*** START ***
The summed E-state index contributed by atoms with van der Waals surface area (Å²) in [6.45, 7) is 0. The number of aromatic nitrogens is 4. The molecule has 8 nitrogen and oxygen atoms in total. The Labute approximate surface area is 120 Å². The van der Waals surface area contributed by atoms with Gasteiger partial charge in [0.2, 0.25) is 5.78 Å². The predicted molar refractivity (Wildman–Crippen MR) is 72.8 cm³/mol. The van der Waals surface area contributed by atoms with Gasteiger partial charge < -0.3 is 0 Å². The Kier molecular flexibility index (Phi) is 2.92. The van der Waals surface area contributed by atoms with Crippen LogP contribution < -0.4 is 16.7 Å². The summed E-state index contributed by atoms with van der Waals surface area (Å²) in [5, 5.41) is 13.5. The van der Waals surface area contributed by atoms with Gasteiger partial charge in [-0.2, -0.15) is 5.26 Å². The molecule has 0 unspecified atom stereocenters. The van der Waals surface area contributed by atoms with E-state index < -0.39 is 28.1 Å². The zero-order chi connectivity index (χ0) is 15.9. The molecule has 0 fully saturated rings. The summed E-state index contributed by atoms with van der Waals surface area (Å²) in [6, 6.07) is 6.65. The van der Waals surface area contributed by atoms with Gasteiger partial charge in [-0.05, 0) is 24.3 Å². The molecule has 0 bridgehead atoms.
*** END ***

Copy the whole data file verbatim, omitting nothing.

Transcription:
The summed E-state index contributed by atoms with van der Waals surface area (Å²) in [6.45, 7) is 0. The number of aromatic nitrogens is 4. The molecule has 8 nitrogen and oxygen atoms in total. The Labute approximate surface area is 120 Å². The van der Waals surface area contributed by atoms with Gasteiger partial charge in [0.2, 0.25) is 5.78 Å². The predicted molar refractivity (Wildman–Crippen MR) is 72.8 cm³/mol. The van der Waals surface area contributed by atoms with Gasteiger partial charge < -0.3 is 0 Å². The Kier molecular flexibility index (Phi) is 2.92. The van der Waals surface area contributed by atoms with Crippen LogP contribution < -0.4 is 16.7 Å². The summed E-state index contributed by atoms with van der Waals surface area (Å²) in [5, 5.41) is 13.5. The van der Waals surface area contributed by atoms with Gasteiger partial charge in [-0.2, -0.15) is 5.26 Å². The molecule has 0 unspecified atom stereocenters. The van der Waals surface area contributed by atoms with E-state index < -0.39 is 28.1 Å². The zero-order chi connectivity index (χ0) is 15.9. The molecule has 0 fully saturated rings. The summed E-state index contributed by atoms with van der Waals surface area (Å²) in [6, 6.07) is 6.65. The van der Waals surface area contributed by atoms with Gasteiger partial charge in [-0.05, 0) is 24.3 Å². The molecule has 0 bridgehead atoms.